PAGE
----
Finished product testing is more important and useful when there is a reasonable probability that exposure to an identified hazard will result in serious adverse health consequences or death to humans or animals. FDA believes that there are certain situations in which finished product testing is particularly useful as a verification measure, including the following circumstances:
* The outcome of the hazard analysis conducted under proposed SEC 507.33 is that a biological hazard is reasonably likely to occur in an ingredient and the preventive controls established and implemented under proposed SEC 507.36 do not include a process control that will significantly minimize the hazard. An example is a dry blending operation that mixes a variety of ingredients such as seeds, nuts that may be contaminated with Salmonella spp., dried fruit, and algae meal to make bird food.
* The outcome of the hazard analysis conducted under proposed SEC 507.33 is that a biological hazard is reasonably likely to occur in an ingredient that is added during manufacturing after the stage that applies a process control to significantly minimize biological hazards. An example is pet food (such as dry pet food and pet treats) in which untreated flavorings that may contain Salmonella spp. are applied after the pet food has undergone a heat treatment.
* The outcome of the hazard analysis conducted under proposed SEC 507.33 is that a biological hazard is reasonably likely to occur as a result of handling of a product or exposure of a product to the environment after a process control that significantly minimizes a hazard such that a hazard could be introduced or re-introduced into the product. An example is the manufacture of pet treats, such as pig ears, that after heat treating become contaminated with Salmonella spp. from the processing environment.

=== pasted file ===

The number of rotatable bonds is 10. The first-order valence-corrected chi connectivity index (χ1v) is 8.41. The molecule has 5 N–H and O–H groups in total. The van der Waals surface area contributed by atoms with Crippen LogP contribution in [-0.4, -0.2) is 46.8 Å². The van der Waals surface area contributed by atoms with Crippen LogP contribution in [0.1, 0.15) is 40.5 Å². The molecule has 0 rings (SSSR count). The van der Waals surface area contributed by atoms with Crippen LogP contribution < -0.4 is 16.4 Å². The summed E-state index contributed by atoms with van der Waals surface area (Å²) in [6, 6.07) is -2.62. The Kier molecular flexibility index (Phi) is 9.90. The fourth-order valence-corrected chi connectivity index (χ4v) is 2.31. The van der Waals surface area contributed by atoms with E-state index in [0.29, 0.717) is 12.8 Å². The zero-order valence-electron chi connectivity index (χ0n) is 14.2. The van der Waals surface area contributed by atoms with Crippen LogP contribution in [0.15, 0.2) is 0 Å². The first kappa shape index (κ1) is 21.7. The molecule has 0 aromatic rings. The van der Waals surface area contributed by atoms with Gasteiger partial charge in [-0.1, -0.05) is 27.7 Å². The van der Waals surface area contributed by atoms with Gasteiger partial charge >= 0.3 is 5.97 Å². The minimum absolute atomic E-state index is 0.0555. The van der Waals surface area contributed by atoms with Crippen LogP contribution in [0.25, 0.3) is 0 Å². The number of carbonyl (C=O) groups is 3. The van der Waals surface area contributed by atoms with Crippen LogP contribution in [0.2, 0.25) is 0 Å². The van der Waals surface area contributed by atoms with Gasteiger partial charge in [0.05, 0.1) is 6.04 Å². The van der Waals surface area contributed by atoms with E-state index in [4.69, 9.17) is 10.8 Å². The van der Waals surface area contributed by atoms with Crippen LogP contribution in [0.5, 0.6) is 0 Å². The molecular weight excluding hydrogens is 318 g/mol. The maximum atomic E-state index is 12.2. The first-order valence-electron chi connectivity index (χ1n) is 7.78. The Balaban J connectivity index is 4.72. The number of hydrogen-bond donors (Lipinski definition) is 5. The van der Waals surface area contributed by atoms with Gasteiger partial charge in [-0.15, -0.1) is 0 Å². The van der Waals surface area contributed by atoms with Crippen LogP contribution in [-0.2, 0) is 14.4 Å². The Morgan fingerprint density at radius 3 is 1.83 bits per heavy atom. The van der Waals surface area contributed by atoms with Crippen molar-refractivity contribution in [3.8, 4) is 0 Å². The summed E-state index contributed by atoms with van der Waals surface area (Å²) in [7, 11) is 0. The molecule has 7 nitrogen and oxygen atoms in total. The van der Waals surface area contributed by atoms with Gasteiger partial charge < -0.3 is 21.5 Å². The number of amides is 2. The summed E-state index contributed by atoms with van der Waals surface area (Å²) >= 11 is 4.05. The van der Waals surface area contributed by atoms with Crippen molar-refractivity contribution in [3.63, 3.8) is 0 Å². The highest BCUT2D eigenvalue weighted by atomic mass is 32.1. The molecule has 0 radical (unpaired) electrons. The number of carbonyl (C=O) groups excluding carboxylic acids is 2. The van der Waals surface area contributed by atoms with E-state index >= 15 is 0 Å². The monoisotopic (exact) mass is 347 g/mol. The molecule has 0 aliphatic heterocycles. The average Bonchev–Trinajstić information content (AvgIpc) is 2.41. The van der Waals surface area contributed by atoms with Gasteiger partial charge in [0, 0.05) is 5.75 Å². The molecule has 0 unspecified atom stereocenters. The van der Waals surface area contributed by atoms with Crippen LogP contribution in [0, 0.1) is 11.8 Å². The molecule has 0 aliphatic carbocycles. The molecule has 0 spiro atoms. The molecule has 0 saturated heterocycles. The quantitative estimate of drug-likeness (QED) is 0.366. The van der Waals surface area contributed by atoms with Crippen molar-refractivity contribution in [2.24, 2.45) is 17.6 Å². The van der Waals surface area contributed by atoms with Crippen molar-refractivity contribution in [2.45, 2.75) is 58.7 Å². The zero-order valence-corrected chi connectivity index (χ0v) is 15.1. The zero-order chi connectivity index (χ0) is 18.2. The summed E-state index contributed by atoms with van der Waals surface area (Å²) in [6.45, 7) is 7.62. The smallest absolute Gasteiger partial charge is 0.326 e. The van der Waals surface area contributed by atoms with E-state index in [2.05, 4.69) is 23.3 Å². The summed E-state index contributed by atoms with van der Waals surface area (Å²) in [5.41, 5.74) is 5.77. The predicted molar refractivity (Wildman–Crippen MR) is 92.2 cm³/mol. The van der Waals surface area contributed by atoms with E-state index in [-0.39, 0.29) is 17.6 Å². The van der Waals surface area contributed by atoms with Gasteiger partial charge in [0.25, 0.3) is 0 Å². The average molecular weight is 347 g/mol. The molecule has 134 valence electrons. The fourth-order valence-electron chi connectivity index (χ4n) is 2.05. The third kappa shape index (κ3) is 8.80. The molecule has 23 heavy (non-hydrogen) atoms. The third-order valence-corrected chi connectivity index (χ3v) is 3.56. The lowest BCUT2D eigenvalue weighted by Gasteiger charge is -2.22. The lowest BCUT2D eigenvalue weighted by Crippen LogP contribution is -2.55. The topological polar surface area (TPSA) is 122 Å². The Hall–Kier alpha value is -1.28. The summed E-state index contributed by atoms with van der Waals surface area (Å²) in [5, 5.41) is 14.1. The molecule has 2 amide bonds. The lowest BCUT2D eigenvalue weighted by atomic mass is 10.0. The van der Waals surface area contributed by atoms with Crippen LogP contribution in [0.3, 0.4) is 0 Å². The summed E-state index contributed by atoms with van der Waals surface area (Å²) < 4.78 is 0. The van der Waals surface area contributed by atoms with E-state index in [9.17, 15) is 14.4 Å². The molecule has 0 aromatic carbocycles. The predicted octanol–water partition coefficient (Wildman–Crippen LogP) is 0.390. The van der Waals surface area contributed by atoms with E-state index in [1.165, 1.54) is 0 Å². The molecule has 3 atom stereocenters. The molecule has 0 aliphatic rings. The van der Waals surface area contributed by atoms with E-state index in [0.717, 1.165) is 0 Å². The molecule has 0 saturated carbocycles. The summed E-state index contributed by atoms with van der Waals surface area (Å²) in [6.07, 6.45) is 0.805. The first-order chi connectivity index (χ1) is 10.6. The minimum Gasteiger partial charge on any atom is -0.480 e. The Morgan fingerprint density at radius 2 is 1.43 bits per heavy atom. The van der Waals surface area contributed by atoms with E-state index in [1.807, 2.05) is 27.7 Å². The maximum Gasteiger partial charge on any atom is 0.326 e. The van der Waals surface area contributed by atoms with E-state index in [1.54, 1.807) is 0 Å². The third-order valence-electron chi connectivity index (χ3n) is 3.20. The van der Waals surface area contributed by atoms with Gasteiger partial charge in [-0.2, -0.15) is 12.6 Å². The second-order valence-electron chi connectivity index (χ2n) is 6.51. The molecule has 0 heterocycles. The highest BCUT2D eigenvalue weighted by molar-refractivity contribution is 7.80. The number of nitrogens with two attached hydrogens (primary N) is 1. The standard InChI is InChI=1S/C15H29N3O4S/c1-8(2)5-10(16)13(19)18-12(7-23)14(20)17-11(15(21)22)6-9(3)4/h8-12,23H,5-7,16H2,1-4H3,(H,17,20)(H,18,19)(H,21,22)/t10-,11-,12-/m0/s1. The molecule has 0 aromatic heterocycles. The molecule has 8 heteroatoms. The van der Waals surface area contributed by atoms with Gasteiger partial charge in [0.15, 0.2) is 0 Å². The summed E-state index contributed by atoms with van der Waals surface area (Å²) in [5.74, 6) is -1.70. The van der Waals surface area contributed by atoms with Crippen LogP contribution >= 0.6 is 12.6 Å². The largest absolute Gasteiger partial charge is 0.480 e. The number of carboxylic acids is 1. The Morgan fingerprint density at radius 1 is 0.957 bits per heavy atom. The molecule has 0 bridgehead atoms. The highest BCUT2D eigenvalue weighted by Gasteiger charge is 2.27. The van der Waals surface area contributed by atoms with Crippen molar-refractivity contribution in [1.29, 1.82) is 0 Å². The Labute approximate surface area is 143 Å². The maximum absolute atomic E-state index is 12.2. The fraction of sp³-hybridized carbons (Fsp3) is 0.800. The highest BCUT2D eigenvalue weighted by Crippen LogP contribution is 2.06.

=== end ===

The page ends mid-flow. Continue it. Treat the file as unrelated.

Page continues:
In addition, the frequency of testing and the number of samples tested must be determined and needs to take into account a variety of hazard/commodity/facility considerations. FDA believes that factors to consider include whether ingredients that may contain a hazard have been tested, the extent of any environmental monitoring program, and whether other programs established by the facility provide added assurance that the potential for hazards has been minimized. The frequency of testing and the number of samples tested should have a scientific basis. Sampling plans and their performance have been described in the literature (Refs. 89, 90, and 91) and are included in several Codex documents (Refs. 92 and 93). The Agency discusses likely considerations that could impact finished product verification testing in more detail in section I.F of the Appendix.
Although the Agency is not including a testing provision in this proposed rule, the Agency estimates that a requirement for a finished product testing program, when implemented appropriately in particular facilities, could impose an incremental annual cost of
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